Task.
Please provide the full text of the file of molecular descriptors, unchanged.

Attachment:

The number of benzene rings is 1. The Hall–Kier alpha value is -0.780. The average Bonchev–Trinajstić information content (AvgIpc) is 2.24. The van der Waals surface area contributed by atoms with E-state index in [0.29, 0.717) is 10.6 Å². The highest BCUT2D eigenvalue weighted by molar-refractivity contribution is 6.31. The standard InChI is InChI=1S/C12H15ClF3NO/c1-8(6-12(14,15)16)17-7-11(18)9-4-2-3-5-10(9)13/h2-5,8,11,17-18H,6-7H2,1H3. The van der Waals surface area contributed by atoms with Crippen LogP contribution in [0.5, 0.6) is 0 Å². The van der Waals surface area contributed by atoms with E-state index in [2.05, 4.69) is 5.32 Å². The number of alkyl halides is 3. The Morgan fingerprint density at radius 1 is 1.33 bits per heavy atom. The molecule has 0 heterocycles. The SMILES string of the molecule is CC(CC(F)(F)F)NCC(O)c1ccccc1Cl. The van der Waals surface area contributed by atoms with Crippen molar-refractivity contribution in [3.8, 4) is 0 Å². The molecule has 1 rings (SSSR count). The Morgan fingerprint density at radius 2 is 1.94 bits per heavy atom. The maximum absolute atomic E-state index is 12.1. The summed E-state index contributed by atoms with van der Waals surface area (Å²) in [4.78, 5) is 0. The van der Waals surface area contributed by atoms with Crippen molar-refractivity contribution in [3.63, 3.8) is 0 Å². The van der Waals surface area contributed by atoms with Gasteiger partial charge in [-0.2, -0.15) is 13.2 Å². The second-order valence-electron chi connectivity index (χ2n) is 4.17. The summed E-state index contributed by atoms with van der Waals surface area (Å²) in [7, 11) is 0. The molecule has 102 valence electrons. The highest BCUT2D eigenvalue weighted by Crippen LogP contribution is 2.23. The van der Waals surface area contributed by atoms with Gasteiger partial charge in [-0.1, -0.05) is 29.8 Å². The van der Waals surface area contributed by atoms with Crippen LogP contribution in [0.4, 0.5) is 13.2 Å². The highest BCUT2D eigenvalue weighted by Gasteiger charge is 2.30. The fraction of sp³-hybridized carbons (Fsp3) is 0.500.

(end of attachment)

The number of benzene rings is 1. The Hall–Kier alpha value is -0.780. The average Bonchev–Trinajstić information content (AvgIpc) is 2.24. The van der Waals surface area contributed by atoms with E-state index in [0.29, 0.717) is 10.6 Å². The highest BCUT2D eigenvalue weighted by molar-refractivity contribution is 6.31. The standard InChI is InChI=1S/C12H15ClF3NO/c1-8(6-12(14,15)16)17-7-11(18)9-4-2-3-5-10(9)13/h2-5,8,11,17-18H,6-7H2,1H3. The van der Waals surface area contributed by atoms with Crippen LogP contribution in [0.5, 0.6) is 0 Å². The van der Waals surface area contributed by atoms with E-state index in [2.05, 4.69) is 5.32 Å². The number of alkyl halides is 3. The Morgan fingerprint density at radius 1 is 1.33 bits per heavy atom. The molecule has 0 heterocycles. The SMILES string of the molecule is CC(CC(F)(F)F)NCC(O)c1ccccc1Cl. The van der Waals surface area contributed by atoms with Crippen molar-refractivity contribution in [3.8, 4) is 0 Å². The molecule has 1 rings (SSSR count). The Morgan fingerprint density at radius 2 is 1.94 bits per heavy atom. The maximum absolute atomic E-state index is 12.1. The summed E-state index contributed by atoms with van der Waals surface area (Å²) in [4.78, 5) is 0. The van der Waals surface area contributed by atoms with Crippen molar-refractivity contribution in [3.63, 3.8) is 0 Å². The van der Waals surface area contributed by atoms with Gasteiger partial charge in [-0.2, -0.15) is 13.2 Å². The second-order valence-electron chi connectivity index (χ2n) is 4.17. The summed E-state index contributed by atoms with van der Waals surface area (Å²) in [7, 11) is 0. The molecule has 102 valence electrons. The highest BCUT2D eigenvalue weighted by Crippen LogP contribution is 2.23. The van der Waals surface area contributed by atoms with Gasteiger partial charge in [-0.1, -0.05) is 29.8 Å². The van der Waals surface area contributed by atoms with Crippen LogP contribution in [0.4, 0.5) is 13.2 Å². The highest BCUT2D eigenvalue weighted by Gasteiger charge is 2.30. The fraction of sp³-hybridized carbons (Fsp3) is 0.500.